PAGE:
BBC - Global Warming Causes Mud To Move
A tiny island claimed for years by India and Bangladesh in the Bay of Bengal has disappeared beneath the rising seas, scientists in India say.
The uninhabited territory south of the Hariabhanga river was known as New Moore Island to the Indians and South Talpatti Island to the Bangladeshis.
Professor Hazra said his studies revealed that sea levels in this part of the Bay of Bengal have risen much faster over the past decade than they had done in the previous 15 years.
And he predicts that in the coming decade other islands in the Sundarbans delta region will follow New Moore, or South Talpatti, beneath the waves.
"We will have ever larger numbers of people displaced from the Sunderbans as more island areas come under water," Prof Hazra said.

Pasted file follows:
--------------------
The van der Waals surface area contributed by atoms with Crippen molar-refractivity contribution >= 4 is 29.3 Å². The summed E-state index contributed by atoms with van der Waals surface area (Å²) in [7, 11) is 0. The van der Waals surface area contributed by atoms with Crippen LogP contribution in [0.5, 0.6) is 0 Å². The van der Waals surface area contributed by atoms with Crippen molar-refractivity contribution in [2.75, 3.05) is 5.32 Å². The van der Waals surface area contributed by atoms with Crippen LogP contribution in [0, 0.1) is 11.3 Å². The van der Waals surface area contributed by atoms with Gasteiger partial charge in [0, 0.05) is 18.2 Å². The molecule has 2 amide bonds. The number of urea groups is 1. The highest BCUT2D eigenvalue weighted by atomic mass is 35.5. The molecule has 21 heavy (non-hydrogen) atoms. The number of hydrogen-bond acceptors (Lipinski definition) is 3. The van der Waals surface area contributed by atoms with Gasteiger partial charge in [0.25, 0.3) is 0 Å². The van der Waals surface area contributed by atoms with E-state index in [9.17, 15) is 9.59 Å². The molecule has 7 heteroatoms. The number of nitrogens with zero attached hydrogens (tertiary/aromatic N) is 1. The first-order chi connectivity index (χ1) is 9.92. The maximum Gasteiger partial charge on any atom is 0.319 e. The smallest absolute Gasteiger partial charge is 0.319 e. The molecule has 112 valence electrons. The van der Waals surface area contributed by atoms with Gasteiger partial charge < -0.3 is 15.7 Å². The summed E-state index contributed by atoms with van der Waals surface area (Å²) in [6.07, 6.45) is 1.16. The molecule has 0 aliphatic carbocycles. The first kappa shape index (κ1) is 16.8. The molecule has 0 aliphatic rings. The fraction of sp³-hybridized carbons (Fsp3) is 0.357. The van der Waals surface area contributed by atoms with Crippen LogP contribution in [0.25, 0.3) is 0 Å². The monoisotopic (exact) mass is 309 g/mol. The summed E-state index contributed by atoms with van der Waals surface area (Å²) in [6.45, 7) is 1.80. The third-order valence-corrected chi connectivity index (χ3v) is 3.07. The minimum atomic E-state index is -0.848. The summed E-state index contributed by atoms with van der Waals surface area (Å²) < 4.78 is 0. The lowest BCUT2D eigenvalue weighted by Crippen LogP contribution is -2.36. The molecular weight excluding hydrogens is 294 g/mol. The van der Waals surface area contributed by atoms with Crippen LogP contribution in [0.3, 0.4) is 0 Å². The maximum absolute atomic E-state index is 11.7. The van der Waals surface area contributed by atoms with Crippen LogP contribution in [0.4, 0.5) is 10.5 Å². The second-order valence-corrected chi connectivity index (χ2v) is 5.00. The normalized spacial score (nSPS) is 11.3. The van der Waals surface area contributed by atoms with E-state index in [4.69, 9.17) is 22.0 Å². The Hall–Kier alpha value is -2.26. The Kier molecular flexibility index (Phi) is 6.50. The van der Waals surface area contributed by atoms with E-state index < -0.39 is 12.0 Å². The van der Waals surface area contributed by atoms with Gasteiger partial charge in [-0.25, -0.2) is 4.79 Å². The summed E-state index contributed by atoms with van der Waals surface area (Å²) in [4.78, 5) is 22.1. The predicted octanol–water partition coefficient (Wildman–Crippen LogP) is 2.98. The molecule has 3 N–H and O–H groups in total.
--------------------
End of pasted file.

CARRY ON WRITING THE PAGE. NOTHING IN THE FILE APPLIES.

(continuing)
The emergence of the island was first discovered by an American satellite in 1974 that showed the island to have an area of 2,500 sq meters (27,000 sq ft). Later, various remote sensing surveys showed that the island had expanded gradually to an area of about 10,000 sq meters (110,000 sq ft) at low tide, including a number of ordinarily submerged shoals. The highest elevation of the island had never exceeded two meters above sea level...it disappeared at some point in the first decades of the 2000's..
You wouldn't guess that it was a temporary muddy shoal from the BBC report - nor would you get the Tide Gauge readings to show the rising seas...